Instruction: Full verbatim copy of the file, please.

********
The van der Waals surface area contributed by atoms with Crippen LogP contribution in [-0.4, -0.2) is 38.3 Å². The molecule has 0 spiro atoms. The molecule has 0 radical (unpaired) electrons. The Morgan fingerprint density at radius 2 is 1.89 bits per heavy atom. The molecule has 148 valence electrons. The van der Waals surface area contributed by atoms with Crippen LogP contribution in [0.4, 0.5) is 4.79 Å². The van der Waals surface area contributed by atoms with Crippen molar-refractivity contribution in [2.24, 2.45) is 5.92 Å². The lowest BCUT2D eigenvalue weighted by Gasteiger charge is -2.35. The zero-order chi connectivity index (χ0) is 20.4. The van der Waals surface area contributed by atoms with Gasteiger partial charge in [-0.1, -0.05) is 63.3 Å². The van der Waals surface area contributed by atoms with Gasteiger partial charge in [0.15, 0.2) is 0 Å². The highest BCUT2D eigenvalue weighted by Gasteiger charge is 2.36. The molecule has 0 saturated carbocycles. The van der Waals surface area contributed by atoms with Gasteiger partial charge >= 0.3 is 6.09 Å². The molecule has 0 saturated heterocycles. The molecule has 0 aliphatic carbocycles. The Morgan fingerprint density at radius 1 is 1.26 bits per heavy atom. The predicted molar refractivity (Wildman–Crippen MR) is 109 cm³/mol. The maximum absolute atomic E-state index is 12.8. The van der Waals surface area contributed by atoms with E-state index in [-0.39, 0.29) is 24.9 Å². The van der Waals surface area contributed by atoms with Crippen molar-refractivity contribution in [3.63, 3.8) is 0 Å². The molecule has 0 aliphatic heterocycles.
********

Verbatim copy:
The van der Waals surface area contributed by atoms with Crippen LogP contribution in [-0.4, -0.2) is 38.3 Å². The molecule has 0 spiro atoms. The molecule has 0 radical (unpaired) electrons. The Morgan fingerprint density at radius 2 is 1.89 bits per heavy atom. The molecule has 148 valence electrons. The van der Waals surface area contributed by atoms with Crippen LogP contribution in [0.4, 0.5) is 4.79 Å². The van der Waals surface area contributed by atoms with Crippen molar-refractivity contribution in [2.24, 2.45) is 5.92 Å². The lowest BCUT2D eigenvalue weighted by Gasteiger charge is -2.35. The zero-order chi connectivity index (χ0) is 20.4. The van der Waals surface area contributed by atoms with Gasteiger partial charge in [-0.1, -0.05) is 63.3 Å². The van der Waals surface area contributed by atoms with Gasteiger partial charge in [0.15, 0.2) is 0 Å². The highest BCUT2D eigenvalue weighted by Gasteiger charge is 2.36. The molecule has 0 saturated carbocycles. The van der Waals surface area contributed by atoms with Gasteiger partial charge >= 0.3 is 6.09 Å². The molecule has 0 saturated heterocycles. The molecule has 0 aliphatic carbocycles. The Morgan fingerprint density at radius 1 is 1.26 bits per heavy atom. The predicted molar refractivity (Wildman–Crippen MR) is 109 cm³/mol. The maximum absolute atomic E-state index is 12.8. The van der Waals surface area contributed by atoms with E-state index in [-0.39, 0.29) is 24.9 Å². The van der Waals surface area contributed by atoms with Crippen molar-refractivity contribution in [3.63, 3.8) is 0 Å². The molecule has 0 aliphatic heterocycles.